Bridging the Divide between Developed and Developing Countries in WTO Negotiations

Photo Credit: REUTERS/Amit Dave

by Anabel González , Peterson Institute for International Economics.

The Trump administration, in another sign of its tough approach to trade, moved in March to exclude India and Turkey from a program that has long granted the two countries preferential duty-free access to US markets. India, said the president, was being punished for failing to provide “equitable and reasonable access” to its markets for US goods. The administration’s action came after Brazil and Australia lodged parallel claims that India’s sugar subsidy regime has depressed world prices. Earlier this year, the World Trade Organization (WTO) took a similar step, ruling against China’s rice and wheat subsidies.

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These actions underscore an important issue, bringing the role of larger developing countries in the trading system to the front burner. Developing countries’ exports have grown to represent almost half of total world exports, with the largest 15 developing economies accounting for some three-quarters of that share (table 1). When the players—advanced or emerging—are large, their actions can have sizeable economic effects in international markets. There is thus a strong rationale to have them play by the same rules.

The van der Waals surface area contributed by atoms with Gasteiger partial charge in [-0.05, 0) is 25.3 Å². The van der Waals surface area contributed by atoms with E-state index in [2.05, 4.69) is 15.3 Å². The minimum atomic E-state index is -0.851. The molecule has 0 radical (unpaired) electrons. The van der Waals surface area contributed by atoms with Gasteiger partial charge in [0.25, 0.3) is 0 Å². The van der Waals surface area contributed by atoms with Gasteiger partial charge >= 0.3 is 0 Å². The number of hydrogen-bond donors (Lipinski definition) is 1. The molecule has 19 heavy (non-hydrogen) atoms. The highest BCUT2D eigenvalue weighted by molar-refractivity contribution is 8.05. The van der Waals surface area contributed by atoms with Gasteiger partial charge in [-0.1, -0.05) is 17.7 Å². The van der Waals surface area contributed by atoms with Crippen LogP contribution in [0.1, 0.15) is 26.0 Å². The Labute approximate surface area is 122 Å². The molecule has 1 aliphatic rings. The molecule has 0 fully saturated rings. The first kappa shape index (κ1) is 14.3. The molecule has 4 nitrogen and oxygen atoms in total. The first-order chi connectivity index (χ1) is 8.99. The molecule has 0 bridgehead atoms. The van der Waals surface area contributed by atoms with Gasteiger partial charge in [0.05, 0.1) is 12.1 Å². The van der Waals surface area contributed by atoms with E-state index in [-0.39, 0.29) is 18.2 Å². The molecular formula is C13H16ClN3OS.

Table 1 Merchandise exports by selected countries and groups and share in total world exports
CountryMerchandise exports(billions of US dollars)Percent increase in merchandise exports in 2017 from 2000Share in total world exports (percent)
South Korea172.3573.7233.0%2.7%3.2%
Hong Kong202.7550.3171.5%3.1%3.1%
United Arab Emirates49.8313.5529.1%0.8%1.8%
Saudi Arabia77.6218.4181.5%1.2%1.2%
South Africa30.088.8196.3%0.5%0.5%
Developing economies2,240.88,460.6277.6%34.7%47.8%
European Union2,457.15,900.6140.1%38.1%33.3%
United States781.91,546.397.8%12.1%8.7%
Developed economies4,215.49,246.1119.3%65.3%52.2%
Source: World Trade Organization, http://data.wto.org.
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